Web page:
Photo Gallery: Graham Hill’s Favourite Spaces
The eco-chic designer shares minimal rooms.
At only 500 square-feet, the owners of this small New York East Village apartment had to optimize the space in every room. The living room furniture is easily moved around — the desk being the only fixed piece. The apartment also strikes a balance between minimalist and warm. “It feels very livable to me. The contrasting textures feel warm and durable. The use of normal furniture make it very accessible as well,” says Hill.
This tiny Seattle apartment gives new meaning to efficiency. “Steve Sauer, a Boeing engineer, made this small triplex from a former storage locker. Need I say more?” says Hill.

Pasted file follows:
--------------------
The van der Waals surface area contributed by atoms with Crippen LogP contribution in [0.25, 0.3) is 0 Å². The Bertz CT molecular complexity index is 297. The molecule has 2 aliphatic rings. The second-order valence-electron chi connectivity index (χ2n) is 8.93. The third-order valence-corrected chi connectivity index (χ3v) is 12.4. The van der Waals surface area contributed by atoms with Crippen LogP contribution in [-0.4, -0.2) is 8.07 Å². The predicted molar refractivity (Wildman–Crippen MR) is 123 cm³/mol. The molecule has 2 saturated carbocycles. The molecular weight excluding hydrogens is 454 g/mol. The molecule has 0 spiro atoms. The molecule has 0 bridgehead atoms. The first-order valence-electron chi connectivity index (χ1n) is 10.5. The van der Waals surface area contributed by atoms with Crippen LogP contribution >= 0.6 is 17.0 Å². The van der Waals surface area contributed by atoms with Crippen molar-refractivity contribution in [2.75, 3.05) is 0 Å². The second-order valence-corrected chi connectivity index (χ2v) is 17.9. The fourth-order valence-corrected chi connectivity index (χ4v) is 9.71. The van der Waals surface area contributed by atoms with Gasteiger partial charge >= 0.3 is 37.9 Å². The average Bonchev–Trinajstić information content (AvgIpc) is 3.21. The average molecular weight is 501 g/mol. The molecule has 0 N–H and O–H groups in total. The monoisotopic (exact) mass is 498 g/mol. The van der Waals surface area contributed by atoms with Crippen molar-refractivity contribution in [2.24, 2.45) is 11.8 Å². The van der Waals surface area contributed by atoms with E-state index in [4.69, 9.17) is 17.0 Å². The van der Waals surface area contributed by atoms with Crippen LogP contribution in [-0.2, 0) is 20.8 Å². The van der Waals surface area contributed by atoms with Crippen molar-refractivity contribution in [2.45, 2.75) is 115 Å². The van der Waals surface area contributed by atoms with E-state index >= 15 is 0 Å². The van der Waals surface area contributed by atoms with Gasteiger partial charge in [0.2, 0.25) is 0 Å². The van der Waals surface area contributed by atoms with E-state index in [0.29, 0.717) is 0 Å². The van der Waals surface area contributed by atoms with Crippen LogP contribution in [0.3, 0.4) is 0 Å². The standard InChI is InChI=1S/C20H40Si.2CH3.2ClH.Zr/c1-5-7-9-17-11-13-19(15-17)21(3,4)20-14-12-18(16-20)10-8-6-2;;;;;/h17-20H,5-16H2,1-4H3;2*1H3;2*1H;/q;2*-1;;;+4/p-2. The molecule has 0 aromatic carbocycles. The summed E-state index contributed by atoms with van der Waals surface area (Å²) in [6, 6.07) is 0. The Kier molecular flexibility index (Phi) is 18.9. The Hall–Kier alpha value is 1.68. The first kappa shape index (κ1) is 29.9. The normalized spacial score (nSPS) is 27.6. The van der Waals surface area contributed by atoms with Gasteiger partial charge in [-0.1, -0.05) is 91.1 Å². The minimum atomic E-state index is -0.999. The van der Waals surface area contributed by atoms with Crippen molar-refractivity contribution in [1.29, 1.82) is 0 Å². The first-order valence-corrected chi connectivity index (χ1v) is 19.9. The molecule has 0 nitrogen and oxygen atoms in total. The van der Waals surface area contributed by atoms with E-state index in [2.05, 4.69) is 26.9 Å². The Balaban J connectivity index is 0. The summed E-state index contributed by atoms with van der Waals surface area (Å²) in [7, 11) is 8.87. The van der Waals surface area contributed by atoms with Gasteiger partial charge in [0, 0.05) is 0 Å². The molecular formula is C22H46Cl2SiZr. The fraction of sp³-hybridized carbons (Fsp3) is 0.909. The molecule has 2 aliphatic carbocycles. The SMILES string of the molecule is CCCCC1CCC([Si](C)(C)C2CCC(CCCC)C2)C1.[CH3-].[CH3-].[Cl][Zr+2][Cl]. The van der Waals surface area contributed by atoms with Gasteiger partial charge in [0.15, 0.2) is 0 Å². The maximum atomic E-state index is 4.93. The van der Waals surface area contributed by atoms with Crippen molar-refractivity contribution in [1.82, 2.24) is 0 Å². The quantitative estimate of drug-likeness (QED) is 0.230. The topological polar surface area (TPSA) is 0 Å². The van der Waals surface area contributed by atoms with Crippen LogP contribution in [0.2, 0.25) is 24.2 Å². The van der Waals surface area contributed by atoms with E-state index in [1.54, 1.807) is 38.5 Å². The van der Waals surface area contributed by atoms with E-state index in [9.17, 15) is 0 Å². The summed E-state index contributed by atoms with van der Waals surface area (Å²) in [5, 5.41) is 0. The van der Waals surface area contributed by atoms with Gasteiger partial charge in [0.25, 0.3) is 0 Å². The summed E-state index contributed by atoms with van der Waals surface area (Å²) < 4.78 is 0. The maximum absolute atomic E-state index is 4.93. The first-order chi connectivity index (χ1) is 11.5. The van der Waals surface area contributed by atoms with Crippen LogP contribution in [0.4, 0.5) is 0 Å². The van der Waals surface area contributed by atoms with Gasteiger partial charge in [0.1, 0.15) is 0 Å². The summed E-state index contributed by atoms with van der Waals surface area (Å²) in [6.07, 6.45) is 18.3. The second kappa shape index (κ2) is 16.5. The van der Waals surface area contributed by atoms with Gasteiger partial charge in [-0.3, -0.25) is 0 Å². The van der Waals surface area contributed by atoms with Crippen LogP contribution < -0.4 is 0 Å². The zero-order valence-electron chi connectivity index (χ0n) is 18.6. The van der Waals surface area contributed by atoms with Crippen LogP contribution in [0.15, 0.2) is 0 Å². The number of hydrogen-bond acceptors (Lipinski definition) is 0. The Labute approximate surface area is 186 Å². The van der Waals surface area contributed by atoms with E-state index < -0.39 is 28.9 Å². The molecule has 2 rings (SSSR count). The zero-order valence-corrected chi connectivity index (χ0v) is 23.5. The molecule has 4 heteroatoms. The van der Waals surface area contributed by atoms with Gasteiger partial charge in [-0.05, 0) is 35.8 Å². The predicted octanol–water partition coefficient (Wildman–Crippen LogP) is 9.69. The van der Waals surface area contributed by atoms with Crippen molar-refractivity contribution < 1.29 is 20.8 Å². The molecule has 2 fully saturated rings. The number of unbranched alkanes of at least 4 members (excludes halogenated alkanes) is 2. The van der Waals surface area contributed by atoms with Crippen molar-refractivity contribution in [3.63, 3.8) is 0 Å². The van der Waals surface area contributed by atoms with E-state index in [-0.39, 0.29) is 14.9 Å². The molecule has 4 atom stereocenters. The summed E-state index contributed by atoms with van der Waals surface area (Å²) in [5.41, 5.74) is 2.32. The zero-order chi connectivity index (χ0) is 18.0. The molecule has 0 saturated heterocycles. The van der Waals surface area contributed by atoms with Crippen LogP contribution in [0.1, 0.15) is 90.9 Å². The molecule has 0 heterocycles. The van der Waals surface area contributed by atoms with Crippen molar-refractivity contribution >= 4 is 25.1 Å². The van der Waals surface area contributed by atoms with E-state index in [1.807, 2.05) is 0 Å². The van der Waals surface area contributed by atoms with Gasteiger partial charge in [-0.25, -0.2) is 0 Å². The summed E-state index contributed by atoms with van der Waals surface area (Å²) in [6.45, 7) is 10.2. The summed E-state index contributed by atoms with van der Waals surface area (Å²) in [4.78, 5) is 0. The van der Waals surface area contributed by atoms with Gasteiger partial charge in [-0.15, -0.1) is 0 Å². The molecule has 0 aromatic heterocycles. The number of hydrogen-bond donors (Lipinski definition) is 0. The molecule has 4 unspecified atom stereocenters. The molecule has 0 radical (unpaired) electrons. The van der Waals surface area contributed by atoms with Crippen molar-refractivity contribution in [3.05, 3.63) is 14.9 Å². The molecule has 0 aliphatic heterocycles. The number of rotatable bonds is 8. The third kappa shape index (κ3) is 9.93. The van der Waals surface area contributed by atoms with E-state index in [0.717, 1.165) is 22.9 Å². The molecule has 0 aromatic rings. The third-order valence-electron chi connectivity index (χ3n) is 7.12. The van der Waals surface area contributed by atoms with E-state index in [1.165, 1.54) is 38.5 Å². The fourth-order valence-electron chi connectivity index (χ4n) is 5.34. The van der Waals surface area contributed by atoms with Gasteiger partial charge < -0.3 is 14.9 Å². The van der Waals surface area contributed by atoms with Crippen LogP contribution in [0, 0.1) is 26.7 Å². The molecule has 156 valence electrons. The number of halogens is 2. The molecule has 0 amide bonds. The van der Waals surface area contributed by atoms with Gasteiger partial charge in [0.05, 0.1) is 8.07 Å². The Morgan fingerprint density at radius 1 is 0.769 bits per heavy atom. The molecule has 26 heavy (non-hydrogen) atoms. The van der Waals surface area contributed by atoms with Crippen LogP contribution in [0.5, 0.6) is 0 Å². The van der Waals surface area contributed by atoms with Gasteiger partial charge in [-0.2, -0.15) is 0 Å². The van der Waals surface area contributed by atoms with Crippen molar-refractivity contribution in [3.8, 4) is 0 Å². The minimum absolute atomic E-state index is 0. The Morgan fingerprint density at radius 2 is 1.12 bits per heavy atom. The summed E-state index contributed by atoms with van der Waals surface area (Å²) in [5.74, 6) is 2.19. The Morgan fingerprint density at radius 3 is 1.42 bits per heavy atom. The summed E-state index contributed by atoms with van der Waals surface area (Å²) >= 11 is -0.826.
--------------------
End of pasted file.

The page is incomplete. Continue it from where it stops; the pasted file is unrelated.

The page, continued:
The Manhattan Micro Loft by Specht Harpman Architects is a feat in small space design. The 425-square-foot space was converted into four levels, complete with a green roof patio. The staircase pictured here houses tansu cabinets, a traditional Japanese hidden storage system.
The Environmental Grantmakers Association headquarters by Taylor & Miller Architecture is a small collapsible office with multiple configurations available depending on what’s needed on a particular day. Four interlocking walls house seven work stations. They can be opened to create a boardroom or compressed to create an open plan for events. “It shows that efficient use of space is not something limited to the home,” says Hill.
“Robert Garneau’s 650-square-foot apartment works both functionally and aesthetically,” explains Hill. The small Studio Garneau design features the company’s Multi furniture line that transforms easily, can be moved around and contains hidden storage.
The student-designed modular housing complex created for Montreal's Expo 67 is still one of Hill's favourite projects. "It still looks and works great," he says.